“Small town, big ideas,” proclaims the Visit Hurleyville website in large letters. The same could be said for Fortress Bikes founder Hal Simon. Originally from Long Island, the restaurateur frequented this picturesque valley in the Catskills for years before deciding to take the leap to bike rental shop owner in the summer of 2021.
Although such an endeavor takes a ton of passion, long hours and elbow grease, Simon said that the experience has been a positive one perhaps for one simple reason: “Bikes make people happy.”
Nestled in the mountains of Upstate New York, Hurleyville was one of several rural hamlets along what was nicknamed the “Milk Train” that, beginning in the late 19th century, ferried dairy products (as well as coal and passengers) on a route stretching from the New York metropolitan area to Oswego on the Lake Ontario shoreline. Today, this former corridor of the New York, Ontario & Western Railway—the centerpiece of life here for decades until its demise in the 1950s—has been transformed into the O&W Rail Trail, a project spearheaded by Sullivan County and heartily supported by local municipalities and organizations.
“I love that rail-trails have been converted from old unused train tracks to provide opportunities for people to get out in nature,” said Simon. “It’s a great thing for the communities they run through, bringing in tourism and commerce. I especially love what our little section of the O&W Rail Trail does. It reconnects towns and people the way the railroad did originally.”
Simon’s bike rental shop, a first for the town, is situated on Hurleyville’s Main Street, just steps from the rail-trail. “It’s 7 miles of beautiful, flat pavement,” he said. “You’ll see bodies of water, farmland and forest. And the colors are gorgeous in the fall—you have foliage, history and wildlife.”
It’s the kind of place that might make you want to pack up and leave everything behind, and that’s exactly what Simon and his wife Lori decided to do. The midst of the COVID pandemic may have seemed an unusual time to open a new business, but the nature of the services that Simon was offering were perfectly matched to the needs of the moment. Trail usage has continued to rise by double digits around the country. People are flocking to trails and outdoor spaces for stress relief, exercise and as a safe space place to gather with family and friends. In fact, an early challenge for Simon was acquiring a supply of bikes for his shop, as demand for them had skyrocketed. But the ambitious venture proved to be an immediate success.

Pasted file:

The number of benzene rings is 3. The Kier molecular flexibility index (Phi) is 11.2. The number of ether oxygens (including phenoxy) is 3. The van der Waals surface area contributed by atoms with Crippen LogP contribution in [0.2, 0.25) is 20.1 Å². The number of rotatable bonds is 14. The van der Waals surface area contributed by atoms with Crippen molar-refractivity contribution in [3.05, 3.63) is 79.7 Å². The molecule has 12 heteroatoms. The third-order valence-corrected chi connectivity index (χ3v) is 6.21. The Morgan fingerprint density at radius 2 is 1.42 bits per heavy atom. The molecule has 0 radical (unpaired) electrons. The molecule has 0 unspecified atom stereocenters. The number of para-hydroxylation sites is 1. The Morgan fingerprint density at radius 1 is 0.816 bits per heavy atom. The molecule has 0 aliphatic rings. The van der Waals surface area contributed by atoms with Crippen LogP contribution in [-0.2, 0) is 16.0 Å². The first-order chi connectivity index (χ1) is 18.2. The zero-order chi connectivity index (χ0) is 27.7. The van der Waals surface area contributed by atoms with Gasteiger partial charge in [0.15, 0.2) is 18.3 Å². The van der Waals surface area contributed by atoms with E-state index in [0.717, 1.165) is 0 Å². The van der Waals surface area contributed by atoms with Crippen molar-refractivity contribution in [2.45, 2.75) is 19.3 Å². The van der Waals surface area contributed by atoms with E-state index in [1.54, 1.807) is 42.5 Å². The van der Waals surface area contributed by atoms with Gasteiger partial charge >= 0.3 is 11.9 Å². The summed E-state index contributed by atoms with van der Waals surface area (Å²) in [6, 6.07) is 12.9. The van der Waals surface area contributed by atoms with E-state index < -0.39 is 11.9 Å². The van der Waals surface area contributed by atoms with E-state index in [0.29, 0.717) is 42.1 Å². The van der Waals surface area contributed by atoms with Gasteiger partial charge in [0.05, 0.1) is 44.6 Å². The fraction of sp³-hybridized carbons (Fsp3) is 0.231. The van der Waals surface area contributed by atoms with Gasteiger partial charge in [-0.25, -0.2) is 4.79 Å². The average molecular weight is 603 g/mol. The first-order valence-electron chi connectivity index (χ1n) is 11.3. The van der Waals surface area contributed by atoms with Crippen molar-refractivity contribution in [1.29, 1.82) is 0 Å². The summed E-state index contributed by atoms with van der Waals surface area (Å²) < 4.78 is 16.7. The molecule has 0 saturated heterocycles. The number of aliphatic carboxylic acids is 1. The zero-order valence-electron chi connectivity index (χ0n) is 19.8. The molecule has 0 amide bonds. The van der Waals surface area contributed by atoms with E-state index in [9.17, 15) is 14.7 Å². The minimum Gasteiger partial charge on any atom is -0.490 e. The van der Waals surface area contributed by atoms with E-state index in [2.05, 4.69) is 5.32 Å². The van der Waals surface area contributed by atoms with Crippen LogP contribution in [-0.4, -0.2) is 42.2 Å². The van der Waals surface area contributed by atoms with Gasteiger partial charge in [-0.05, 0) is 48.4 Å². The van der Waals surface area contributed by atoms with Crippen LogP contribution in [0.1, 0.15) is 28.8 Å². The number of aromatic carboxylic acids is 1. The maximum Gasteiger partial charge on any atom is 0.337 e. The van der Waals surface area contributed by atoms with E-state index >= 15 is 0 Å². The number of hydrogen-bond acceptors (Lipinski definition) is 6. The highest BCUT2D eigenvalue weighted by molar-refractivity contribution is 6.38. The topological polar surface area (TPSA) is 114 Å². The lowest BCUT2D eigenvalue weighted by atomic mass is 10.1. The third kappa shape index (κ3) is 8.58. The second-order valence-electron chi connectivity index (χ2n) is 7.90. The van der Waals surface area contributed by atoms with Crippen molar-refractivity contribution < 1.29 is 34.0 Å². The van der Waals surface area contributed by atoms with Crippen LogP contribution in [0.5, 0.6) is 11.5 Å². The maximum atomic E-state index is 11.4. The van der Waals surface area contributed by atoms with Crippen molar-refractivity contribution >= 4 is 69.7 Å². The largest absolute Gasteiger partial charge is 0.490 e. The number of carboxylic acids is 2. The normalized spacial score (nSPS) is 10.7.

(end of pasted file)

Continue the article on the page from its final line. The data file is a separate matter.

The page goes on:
“The business just took off—we had a tremendous first season,” said Simon.
A refuge in a world of uncertainty, the shop’s name seems especially fitting. “When we first purchased our vacation home here in the Catskills—now our permanent residence—I decided it was my ‘Fortress of Solitude,’ just like Superman had at the North Pole,” explained Simon. “So naturally when it came time to name the new business, there was only one real choice.”
Like Simon’s shop, the O&W Rail Trail is continuing to grow and get even better. Fortress Bikes opened its doors, ready to take advantage of its prime location on the western end of the envisioned 50-mile route of the O&W Rail Trail developing across eastern Sullivan County, into Ulster County and on to the Hudson River Valley. Other segments of the pathway—totaling more than 25 miles—are open to the east and north of Hurleyville, and in August, the project received a major boost: $1.1 million in federal funding to connect the Sullivan County sections to create a seamless 13-mile pathway from Mountaindale to Liberty.
In addition to biking, Simon is an avid snowshoer and is looking forward to offering snowshoe rentals in the winter months. It may seem impossible that such a pretty trail could get even prettier, but the magic of sparkling snow and icicles gleaming from the rock cuts make it just so.
“I usually hit the trail at least once a week,” enthused Simon. “Either walking, biking, Rollerblading or snowshoeing—I just love getting out there!”
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